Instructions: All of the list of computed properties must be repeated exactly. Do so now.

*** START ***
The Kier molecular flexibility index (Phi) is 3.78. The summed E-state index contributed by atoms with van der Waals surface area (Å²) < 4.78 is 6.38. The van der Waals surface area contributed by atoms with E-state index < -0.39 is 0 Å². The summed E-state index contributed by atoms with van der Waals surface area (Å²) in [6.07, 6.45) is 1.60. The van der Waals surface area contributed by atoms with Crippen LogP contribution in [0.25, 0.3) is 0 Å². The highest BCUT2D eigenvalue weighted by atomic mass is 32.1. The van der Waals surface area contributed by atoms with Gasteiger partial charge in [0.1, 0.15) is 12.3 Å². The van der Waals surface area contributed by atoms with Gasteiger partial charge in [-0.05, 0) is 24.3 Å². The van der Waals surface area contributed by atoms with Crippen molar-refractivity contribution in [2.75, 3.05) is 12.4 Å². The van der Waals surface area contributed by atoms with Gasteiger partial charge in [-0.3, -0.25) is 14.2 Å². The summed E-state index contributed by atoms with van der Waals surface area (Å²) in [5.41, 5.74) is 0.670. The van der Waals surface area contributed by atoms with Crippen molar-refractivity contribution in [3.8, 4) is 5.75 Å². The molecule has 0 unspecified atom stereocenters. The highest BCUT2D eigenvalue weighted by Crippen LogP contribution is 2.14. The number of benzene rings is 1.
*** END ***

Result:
The Kier molecular flexibility index (Phi) is 3.78. The summed E-state index contributed by atoms with van der Waals surface area (Å²) < 4.78 is 6.38. The van der Waals surface area contributed by atoms with E-state index < -0.39 is 0 Å². The summed E-state index contributed by atoms with van der Waals surface area (Å²) in [6.07, 6.45) is 1.60. The van der Waals surface area contributed by atoms with Crippen LogP contribution in [0.25, 0.3) is 0 Å². The highest BCUT2D eigenvalue weighted by atomic mass is 32.1. The van der Waals surface area contributed by atoms with Gasteiger partial charge in [0.1, 0.15) is 12.3 Å². The van der Waals surface area contributed by atoms with Gasteiger partial charge in [-0.05, 0) is 24.3 Å². The van der Waals surface area contributed by atoms with Crippen molar-refractivity contribution in [2.75, 3.05) is 12.4 Å². The van der Waals surface area contributed by atoms with Gasteiger partial charge in [-0.3, -0.25) is 14.2 Å². The summed E-state index contributed by atoms with van der Waals surface area (Å²) in [5.41, 5.74) is 0.670. The van der Waals surface area contributed by atoms with Crippen molar-refractivity contribution in [3.8, 4) is 5.75 Å². The molecule has 0 unspecified atom stereocenters. The highest BCUT2D eigenvalue weighted by Crippen LogP contribution is 2.14. The number of benzene rings is 1.